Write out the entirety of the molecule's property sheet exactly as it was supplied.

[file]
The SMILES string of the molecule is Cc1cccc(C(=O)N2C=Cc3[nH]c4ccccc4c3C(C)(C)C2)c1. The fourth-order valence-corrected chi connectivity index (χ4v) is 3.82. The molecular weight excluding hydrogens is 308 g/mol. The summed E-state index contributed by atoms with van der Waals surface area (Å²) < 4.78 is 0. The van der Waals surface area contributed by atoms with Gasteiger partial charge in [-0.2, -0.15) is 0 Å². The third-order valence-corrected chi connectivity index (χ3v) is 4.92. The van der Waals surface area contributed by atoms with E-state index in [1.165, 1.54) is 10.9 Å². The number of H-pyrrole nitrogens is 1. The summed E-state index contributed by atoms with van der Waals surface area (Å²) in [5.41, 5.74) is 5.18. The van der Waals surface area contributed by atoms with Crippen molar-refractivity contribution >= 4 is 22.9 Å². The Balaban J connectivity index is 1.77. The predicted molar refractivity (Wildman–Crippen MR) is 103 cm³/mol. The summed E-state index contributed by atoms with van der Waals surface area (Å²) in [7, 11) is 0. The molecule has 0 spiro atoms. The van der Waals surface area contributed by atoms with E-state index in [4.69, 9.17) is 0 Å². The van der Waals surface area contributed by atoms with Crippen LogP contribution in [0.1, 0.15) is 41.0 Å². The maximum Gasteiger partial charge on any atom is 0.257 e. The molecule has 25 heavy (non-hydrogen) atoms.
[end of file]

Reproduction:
The SMILES string of the molecule is Cc1cccc(C(=O)N2C=Cc3[nH]c4ccccc4c3C(C)(C)C2)c1. The fourth-order valence-corrected chi connectivity index (χ4v) is 3.82. The molecular weight excluding hydrogens is 308 g/mol. The summed E-state index contributed by atoms with van der Waals surface area (Å²) < 4.78 is 0. The van der Waals surface area contributed by atoms with Gasteiger partial charge in [-0.2, -0.15) is 0 Å². The third-order valence-corrected chi connectivity index (χ3v) is 4.92. The van der Waals surface area contributed by atoms with E-state index in [1.165, 1.54) is 10.9 Å². The number of H-pyrrole nitrogens is 1. The summed E-state index contributed by atoms with van der Waals surface area (Å²) in [5.41, 5.74) is 5.18. The van der Waals surface area contributed by atoms with Crippen molar-refractivity contribution >= 4 is 22.9 Å². The Balaban J connectivity index is 1.77. The predicted molar refractivity (Wildman–Crippen MR) is 103 cm³/mol. The summed E-state index contributed by atoms with van der Waals surface area (Å²) in [7, 11) is 0. The molecule has 0 spiro atoms. The van der Waals surface area contributed by atoms with E-state index in [4.69, 9.17) is 0 Å². The van der Waals surface area contributed by atoms with Crippen LogP contribution in [0.1, 0.15) is 41.0 Å². The maximum Gasteiger partial charge on any atom is 0.257 e. The molecule has 25 heavy (non-hydrogen) atoms.